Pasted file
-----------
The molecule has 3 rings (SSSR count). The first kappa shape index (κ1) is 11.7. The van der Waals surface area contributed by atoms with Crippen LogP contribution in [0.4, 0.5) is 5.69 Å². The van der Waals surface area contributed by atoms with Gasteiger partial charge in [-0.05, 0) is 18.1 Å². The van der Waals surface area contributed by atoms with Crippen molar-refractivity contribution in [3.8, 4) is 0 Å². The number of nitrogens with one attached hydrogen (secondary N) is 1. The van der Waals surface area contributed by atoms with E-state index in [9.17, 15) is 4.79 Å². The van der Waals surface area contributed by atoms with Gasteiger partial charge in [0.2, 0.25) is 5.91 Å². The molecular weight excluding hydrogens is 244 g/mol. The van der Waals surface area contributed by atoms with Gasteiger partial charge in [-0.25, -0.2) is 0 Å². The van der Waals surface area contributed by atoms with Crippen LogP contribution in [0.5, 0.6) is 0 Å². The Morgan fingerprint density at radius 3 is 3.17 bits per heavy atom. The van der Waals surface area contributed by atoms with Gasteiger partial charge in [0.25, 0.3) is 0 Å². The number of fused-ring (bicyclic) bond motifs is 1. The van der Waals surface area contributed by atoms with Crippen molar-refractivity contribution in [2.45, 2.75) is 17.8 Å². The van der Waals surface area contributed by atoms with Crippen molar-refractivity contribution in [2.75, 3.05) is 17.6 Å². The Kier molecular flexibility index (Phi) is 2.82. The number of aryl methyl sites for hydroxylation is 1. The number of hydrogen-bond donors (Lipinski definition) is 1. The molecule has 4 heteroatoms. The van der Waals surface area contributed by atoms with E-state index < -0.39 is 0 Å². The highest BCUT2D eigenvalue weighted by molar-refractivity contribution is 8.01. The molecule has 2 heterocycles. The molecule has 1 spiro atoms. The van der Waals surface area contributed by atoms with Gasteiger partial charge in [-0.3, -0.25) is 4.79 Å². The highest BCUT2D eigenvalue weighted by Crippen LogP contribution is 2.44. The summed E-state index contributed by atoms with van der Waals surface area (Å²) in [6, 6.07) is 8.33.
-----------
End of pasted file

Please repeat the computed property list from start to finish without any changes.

The molecule has 3 rings (SSSR count). The first kappa shape index (κ1) is 11.7. The van der Waals surface area contributed by atoms with Crippen LogP contribution in [0.4, 0.5) is 5.69 Å². The van der Waals surface area contributed by atoms with Gasteiger partial charge in [-0.05, 0) is 18.1 Å². The van der Waals surface area contributed by atoms with Crippen molar-refractivity contribution in [3.8, 4) is 0 Å². The number of nitrogens with one attached hydrogen (secondary N) is 1. The van der Waals surface area contributed by atoms with E-state index in [9.17, 15) is 4.79 Å². The van der Waals surface area contributed by atoms with Gasteiger partial charge in [0.2, 0.25) is 5.91 Å². The molecular weight excluding hydrogens is 244 g/mol. The van der Waals surface area contributed by atoms with Gasteiger partial charge in [-0.25, -0.2) is 0 Å². The van der Waals surface area contributed by atoms with Crippen LogP contribution in [0.5, 0.6) is 0 Å². The Morgan fingerprint density at radius 3 is 3.17 bits per heavy atom. The van der Waals surface area contributed by atoms with Gasteiger partial charge in [0.25, 0.3) is 0 Å². The number of fused-ring (bicyclic) bond motifs is 1. The van der Waals surface area contributed by atoms with Crippen molar-refractivity contribution in [2.45, 2.75) is 17.8 Å². The van der Waals surface area contributed by atoms with Crippen molar-refractivity contribution in [2.75, 3.05) is 17.6 Å². The Kier molecular flexibility index (Phi) is 2.82. The number of aryl methyl sites for hydroxylation is 1. The number of hydrogen-bond donors (Lipinski definition) is 1. The molecule has 4 heteroatoms. The van der Waals surface area contributed by atoms with E-state index < -0.39 is 0 Å². The highest BCUT2D eigenvalue weighted by molar-refractivity contribution is 8.01. The molecule has 2 heterocycles. The molecule has 1 spiro atoms. The van der Waals surface area contributed by atoms with Gasteiger partial charge in [-0.3, -0.25) is 4.79 Å². The highest BCUT2D eigenvalue weighted by Crippen LogP contribution is 2.44. The summed E-state index contributed by atoms with van der Waals surface area (Å²) in [6, 6.07) is 8.33.